As for an overburdened aviation system, where does he get this from. At the height of air travel a couple of years ago it was the case that planes were running at or near capacity, there was considerable wait times getting planes in the air and on the ground and to gate. However, now airlines are parking planes, on-time percentages are increasing, wait times have decreased even as air prices come down.
Finally, high-speed rail proponents are not being honest about what is going to be entailed with every proposed line:
1) environmental and economic impact studies in every county in which the train travels (13 between Savannah and Atlanta alone)
3) lawsuits concerning eminent domain (notwithstanding the Kelo decision)
4) multiple bidding rounds for railbed preparation and potential lawsuits if the right "mix" of firms is not selected.
5) multiple bidding rounds for the trains
6) likely unionization of labor (at all levels)
7) new regulatory body or at least a section of the DoT to oversee construction and operation
8) an increase in the size and scope of the TSA
9) an increase in potential danger to local citizens and animals
10) increased lobbying to raise gasoline, tire, car, license taxes on private automobiles.
11) increased lobbying to raise gasoline, tire, license, landing, taxi, baggage fees for commercial aviation.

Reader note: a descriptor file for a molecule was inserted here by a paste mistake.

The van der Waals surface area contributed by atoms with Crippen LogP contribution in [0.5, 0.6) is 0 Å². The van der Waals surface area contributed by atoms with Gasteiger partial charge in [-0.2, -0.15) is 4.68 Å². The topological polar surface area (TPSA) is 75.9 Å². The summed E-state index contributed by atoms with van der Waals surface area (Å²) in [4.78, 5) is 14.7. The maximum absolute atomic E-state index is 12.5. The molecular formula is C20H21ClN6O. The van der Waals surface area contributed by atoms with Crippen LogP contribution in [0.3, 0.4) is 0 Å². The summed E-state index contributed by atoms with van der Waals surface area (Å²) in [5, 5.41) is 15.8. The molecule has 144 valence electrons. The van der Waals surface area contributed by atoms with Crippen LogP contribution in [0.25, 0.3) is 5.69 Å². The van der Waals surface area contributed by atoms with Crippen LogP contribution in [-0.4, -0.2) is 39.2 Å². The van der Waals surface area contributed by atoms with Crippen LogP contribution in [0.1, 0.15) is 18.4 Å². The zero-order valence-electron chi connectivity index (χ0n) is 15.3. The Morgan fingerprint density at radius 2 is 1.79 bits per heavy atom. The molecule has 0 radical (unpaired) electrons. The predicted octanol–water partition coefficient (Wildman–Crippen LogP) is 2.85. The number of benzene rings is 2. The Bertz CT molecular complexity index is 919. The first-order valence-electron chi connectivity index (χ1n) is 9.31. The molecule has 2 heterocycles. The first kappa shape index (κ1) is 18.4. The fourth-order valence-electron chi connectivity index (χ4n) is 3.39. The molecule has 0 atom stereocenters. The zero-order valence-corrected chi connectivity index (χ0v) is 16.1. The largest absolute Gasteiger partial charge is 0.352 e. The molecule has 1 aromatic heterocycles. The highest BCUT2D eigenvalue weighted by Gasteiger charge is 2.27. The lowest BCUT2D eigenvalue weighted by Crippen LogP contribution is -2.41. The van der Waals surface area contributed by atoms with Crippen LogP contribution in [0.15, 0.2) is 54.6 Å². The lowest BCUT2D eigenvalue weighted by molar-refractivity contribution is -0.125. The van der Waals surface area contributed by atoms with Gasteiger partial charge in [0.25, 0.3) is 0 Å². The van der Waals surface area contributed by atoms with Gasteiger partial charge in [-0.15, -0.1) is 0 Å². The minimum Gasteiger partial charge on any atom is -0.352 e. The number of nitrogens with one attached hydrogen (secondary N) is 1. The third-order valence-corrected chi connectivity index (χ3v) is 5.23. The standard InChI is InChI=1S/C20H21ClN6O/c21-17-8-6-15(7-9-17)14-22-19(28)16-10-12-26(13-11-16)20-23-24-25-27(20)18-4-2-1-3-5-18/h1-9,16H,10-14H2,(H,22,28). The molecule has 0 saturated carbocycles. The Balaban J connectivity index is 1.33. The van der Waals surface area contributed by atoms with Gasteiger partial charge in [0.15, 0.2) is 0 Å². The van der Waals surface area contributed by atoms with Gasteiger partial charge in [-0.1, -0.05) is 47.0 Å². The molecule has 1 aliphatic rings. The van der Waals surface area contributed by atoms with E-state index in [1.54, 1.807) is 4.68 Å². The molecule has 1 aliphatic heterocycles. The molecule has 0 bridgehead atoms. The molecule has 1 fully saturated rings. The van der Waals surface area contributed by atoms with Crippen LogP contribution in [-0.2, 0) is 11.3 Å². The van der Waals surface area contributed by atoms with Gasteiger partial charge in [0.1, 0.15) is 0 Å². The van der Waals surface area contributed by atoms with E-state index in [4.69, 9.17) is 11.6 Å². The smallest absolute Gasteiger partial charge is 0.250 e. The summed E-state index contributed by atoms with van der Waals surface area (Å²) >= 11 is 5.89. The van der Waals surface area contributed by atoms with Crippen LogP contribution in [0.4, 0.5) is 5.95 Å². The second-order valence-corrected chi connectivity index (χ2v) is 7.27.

12) increased lobbying to ensure the continuing subsidization of the high speed rail system even after it is long proved to be unprofitable.
13) once institutionalized and its near monopoly is ensured, the quality of the trains, service, timeliness, etc. will be curtailed.
14) the train system is unprofitable at current ridership levels - therefore the government approves more subsidies and increased prices much like the US Postal Service.
All for what?
If the price of travel in private automobiles doesn't change and yet congestion declines on the roads, this would represent a real decline in the cost of driving which would actually encourage more people to drive, perhaps negating whatever gains there were thought to be had.
I am suspicious that such grand plans can actually work, primarily because the private sector would do it so much more efficiently and if the private sector can't find a way it is not clear that a government operation will be able to find a way.